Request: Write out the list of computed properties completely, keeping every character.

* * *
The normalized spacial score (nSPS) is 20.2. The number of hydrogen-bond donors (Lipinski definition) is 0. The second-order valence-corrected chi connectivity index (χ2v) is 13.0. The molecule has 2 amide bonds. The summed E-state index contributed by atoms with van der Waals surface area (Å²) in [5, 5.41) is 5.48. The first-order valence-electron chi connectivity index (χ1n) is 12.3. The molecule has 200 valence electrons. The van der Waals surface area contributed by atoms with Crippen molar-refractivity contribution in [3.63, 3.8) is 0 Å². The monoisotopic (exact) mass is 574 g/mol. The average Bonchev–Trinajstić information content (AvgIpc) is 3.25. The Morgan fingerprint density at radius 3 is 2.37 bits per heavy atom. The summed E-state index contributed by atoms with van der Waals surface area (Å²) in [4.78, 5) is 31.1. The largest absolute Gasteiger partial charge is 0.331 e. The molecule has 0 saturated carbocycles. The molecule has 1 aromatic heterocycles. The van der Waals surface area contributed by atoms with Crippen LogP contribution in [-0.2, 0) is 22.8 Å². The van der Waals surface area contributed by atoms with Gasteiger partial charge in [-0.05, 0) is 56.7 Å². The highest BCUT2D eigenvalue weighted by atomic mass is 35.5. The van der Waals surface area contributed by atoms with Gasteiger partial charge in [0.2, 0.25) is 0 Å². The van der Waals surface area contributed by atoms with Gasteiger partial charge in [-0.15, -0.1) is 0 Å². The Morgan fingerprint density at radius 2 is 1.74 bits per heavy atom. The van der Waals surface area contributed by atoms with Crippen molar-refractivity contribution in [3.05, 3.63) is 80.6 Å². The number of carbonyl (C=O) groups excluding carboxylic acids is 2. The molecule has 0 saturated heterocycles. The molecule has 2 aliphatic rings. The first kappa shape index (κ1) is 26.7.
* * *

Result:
The normalized spacial score (nSPS) is 20.2. The number of hydrogen-bond donors (Lipinski definition) is 0. The second-order valence-corrected chi connectivity index (χ2v) is 13.0. The molecule has 2 amide bonds. The summed E-state index contributed by atoms with van der Waals surface area (Å²) in [5, 5.41) is 5.48. The first-order valence-electron chi connectivity index (χ1n) is 12.3. The molecule has 200 valence electrons. The van der Waals surface area contributed by atoms with Crippen molar-refractivity contribution in [3.63, 3.8) is 0 Å². The monoisotopic (exact) mass is 574 g/mol. The average Bonchev–Trinajstić information content (AvgIpc) is 3.25. The Morgan fingerprint density at radius 3 is 2.37 bits per heavy atom. The summed E-state index contributed by atoms with van der Waals surface area (Å²) in [4.78, 5) is 31.1. The largest absolute Gasteiger partial charge is 0.331 e. The molecule has 0 saturated carbocycles. The molecule has 1 aromatic heterocycles. The van der Waals surface area contributed by atoms with Crippen LogP contribution in [-0.2, 0) is 22.8 Å². The van der Waals surface area contributed by atoms with Gasteiger partial charge in [-0.05, 0) is 56.7 Å². The highest BCUT2D eigenvalue weighted by atomic mass is 35.5. The van der Waals surface area contributed by atoms with Gasteiger partial charge in [0.2, 0.25) is 0 Å². The van der Waals surface area contributed by atoms with Gasteiger partial charge in [-0.15, -0.1) is 0 Å². The Morgan fingerprint density at radius 2 is 1.74 bits per heavy atom. The van der Waals surface area contributed by atoms with Crippen molar-refractivity contribution in [3.05, 3.63) is 80.6 Å². The number of carbonyl (C=O) groups excluding carboxylic acids is 2. The molecule has 0 saturated heterocycles. The molecule has 2 aliphatic rings. The first kappa shape index (κ1) is 26.7.